clock menu more-arrow no yes mobile

Filed under:

The Two O’Clock Number: 0

The Flyers need to get the better of the Canadiens on special teams — and they should be able to.

Montreal Canadiens v Philadelphia Flyers
Hi, Dale.
Photo by Len Redkoles/NHLI via Getty Images

0 — the number of teams remaining in the NHL playoffs that have been worse on special teams this year than the Montreal Canadiens, the Flyers’ first-round opponent.

The Canadiens, as we’ve discussed here before, were actually a pretty strong team when it came to controlling the run of play at 5-on-5 this season. Most team-level possession metrics had them as a top-5 squad in the NHL. So how did they end up as the 24th team in the standings, the literal last team to make it into the tournament?

Well, they don’t have a ton of elite finishers, and much had been made of Carey Price’s relative down-year (though that conversation has gone very, very quiet following Price’s outstanding performance against the currently-out-of-the-postseason Pittsburgh Penguins). But there’s also the matter of special teams. Montreal’s haven’t been good, and this may be an area that the Flyers can take advantage.

The Canadiens were pretty solidly below-average this year both on the power play and on the penalty kill. If you compare their offensive performance on the PP to their defensive performance on the PK, few teams performed worse than them. Both in terms of actual goals allowed and underlying performance (by way of expected goals), the negative difference between the Canadiens’ penalty kill and their power play was one of the largest in the league — and of the few teams worse than them, none are still in the playoffs.

(Notes: The below table is sortable. All statistics are per 60 minutes of ice time, and any references to the power play and the penalty kill are at 5-on-4 and 4-on-5 only. All data here and in this post is courtesy of the twins over at Evolving-Hockey and includes games from the round robin and play-in round.)

NHL Team Performance, Special Teams, 2019-20

Team PP G Diff PP xG Diff PK G Diff PK xG Diff ST G Diff ST xG Diff
Team PP G Diff PP xG Diff PK G Diff PK xG Diff ST G Diff ST xG Diff
Red Wings 2.76 3.96 -8.61 -7.04 -5.85 -3.08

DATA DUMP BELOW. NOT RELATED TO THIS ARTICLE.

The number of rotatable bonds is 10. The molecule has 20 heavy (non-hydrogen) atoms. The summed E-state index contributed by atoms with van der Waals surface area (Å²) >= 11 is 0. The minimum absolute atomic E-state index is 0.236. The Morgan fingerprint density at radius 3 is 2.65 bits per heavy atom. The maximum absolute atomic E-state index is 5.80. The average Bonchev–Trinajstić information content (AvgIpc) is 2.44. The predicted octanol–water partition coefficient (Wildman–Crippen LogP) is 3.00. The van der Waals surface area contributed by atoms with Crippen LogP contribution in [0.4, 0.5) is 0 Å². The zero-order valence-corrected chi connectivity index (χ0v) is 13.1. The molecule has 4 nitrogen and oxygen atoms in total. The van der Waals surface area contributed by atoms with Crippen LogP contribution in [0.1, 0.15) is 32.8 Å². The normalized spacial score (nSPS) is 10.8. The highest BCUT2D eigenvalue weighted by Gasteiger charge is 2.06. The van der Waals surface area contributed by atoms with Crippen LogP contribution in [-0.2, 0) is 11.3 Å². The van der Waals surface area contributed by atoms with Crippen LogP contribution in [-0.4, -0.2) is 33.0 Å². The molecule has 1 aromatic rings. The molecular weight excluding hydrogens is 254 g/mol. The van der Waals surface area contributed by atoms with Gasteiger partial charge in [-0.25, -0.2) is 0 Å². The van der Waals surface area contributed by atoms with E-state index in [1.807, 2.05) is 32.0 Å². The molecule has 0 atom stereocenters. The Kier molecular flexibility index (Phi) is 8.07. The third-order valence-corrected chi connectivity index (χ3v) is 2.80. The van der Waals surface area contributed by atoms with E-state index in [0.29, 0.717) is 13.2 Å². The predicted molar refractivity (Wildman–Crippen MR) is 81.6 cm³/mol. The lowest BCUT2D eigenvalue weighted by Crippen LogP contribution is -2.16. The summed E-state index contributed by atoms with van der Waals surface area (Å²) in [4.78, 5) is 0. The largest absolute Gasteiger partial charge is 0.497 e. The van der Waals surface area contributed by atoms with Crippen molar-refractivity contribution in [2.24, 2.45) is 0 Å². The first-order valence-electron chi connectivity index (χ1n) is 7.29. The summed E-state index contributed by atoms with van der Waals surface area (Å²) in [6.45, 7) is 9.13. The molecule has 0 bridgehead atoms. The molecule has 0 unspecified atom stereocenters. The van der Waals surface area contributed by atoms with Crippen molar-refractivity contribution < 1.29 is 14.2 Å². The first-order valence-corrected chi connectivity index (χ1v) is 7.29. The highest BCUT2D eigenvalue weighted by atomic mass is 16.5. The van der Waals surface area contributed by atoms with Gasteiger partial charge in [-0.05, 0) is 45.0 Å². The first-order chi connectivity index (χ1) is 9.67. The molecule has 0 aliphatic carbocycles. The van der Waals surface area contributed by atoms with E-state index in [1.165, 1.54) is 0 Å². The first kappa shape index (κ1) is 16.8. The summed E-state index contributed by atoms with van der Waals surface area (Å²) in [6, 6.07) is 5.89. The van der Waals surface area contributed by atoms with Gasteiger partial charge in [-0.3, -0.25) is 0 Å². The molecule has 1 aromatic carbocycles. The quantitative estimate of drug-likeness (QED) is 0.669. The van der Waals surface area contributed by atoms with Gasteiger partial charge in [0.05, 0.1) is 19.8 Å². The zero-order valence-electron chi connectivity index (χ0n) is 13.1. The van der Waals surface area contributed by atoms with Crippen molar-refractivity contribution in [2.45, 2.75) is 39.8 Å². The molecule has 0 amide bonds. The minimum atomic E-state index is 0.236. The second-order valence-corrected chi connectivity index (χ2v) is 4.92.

Sabres 5.1 4.5 -8.35 -6.37 -3.25 -1.87
Canadiens 4.48 4.54 -6.3 -6.02 -1.82 -1.48
Rangers 7.03 6.28 -6.78 -7.71 0.25 -1.43
Canucks 8.05 5.46 -6.08 -6.71 1.97 -1.25
Avalanche 5.72 5.41 -5.22 -6.29 0.5 -0.88
Panthers 6.9 5.94 -7.29 -6.63 -0.39 -0.69
Wild 6.45 4.99 -7.54 -5.67 -1.09 -0.68
Coyotes 5.77 4.51 -5.35 -5.03 0.42 -0.52
Senators 3.67 5.61 -6.29 -6.11 -2.62 -0.5
Blues 7.93 5.33 -6.37 -5.76 1.56 -0.43
Jets 7.17 5.87 -6.77 -6.17 0.4 -0.3
Kings 6.04 5.77 -7.13 -5.95 -1.09 -0.18
Blackhawks 3.75 5.28 -5.19 -5.4 -1.44 -0.12
Sharks 4.5 6.04 -4.03 -6.11 0.47 -0.07
Blue Jackets 4.09 4.7 -5.53 -4.68 -1.44 0.02
Flames 6.12 6.17 -5.23 -6.12 0.89 0.05
Flyers 6.88 4.77 -5.29 -4.62 1.59 0.15
Maple Leafs 6.31 5.2 -6.36 -5.05 -0.05 0.15
Islanders 4.75 5.73 -4.98 -5.58 -0.23 0.15
Ducks 4.09 5.3 -5.42 -4.92 -1.33 0.38
Lightning 6.86 5.63 -5.78 -5.13 1.08 0.5
Oilers 9.02 6.98 -4.89 -6.44 4.13 0.54
Stars 7.46 6.75 -6.29 -5.89 1.17 0.86
Predators 5.15 6.71 -7.06 -5.84 -1.91 0.87
Capitals 4.72 5.62 -4.87 -4.71 -0.15 0.91
Penguins 5.85 6.04 -5.11 -4.69 0.74 1.35
Golden Knights 7.29 7.2 -6.77 -5.58 0.52 1.62
Bruins 7.61 6.46 -4.76 -4.84 2.85 1.62
Devils 4.7 5.9 -4.58 -3.96 0.12 1.94
Hurricanes 7.68 7.81 -4.61 -5.12 3.07 2.69

As it tends to go with special teams for most teams, the Habs have had their ebbs and flows when it comes to both the power play and the penalty kill. Unfortunately for them, the flows with one side seem to be followed by even stronger ebbs from the other side. The Habs’ underlying defensive performance on the PK (the red dotted line below) has been worse than its underlying offensive performance on the PP (the blue dotted line below), and slowly but surely over the course of the season their actual performances have lined up pretty well with their expected performances.

By comparison, here’s what the Flyers’ season-long special teams performances have looked like. You can see in the second chart here a shift upward around game 60, the beginning of the long winning streak they had right before the pause — that was the point at which the Flyers’ power play started to remember it had good players on it and started producing results, and over their past 20 games it’s produced more offense than the PK has allowed — but their season-long performance has been pretty similar between the two.

Essentially, the Flyers have gone back and forth in terms of net special teams performance, but on the whole have been pretty even and have (if you want to read into recent special teams performance, which is risky because it’s a small sample, but nonetheless) been trending in the right direction. Montreal, meanwhile, has been underwater on special teams basically all year long, with a penalty kill that allows more offense than its power play produces.

And in addition, the Flyers have actually spent more time just playing on the right side of special teams. The Flyers have played about 29 more minutes at 5-on-4 than they have at 4-on-5, while the Canadiens have spent just under 42 more minutes at 4-on-5 than at 5-on-4.

All of which is to say: a big gap in special teams play is part of why the Flyers look like a better team than Montreal. If that discrepancy plays out in the series ahead of us, the Flyers will already be in a pretty good position. If it doesn’t, the series gets more interesting.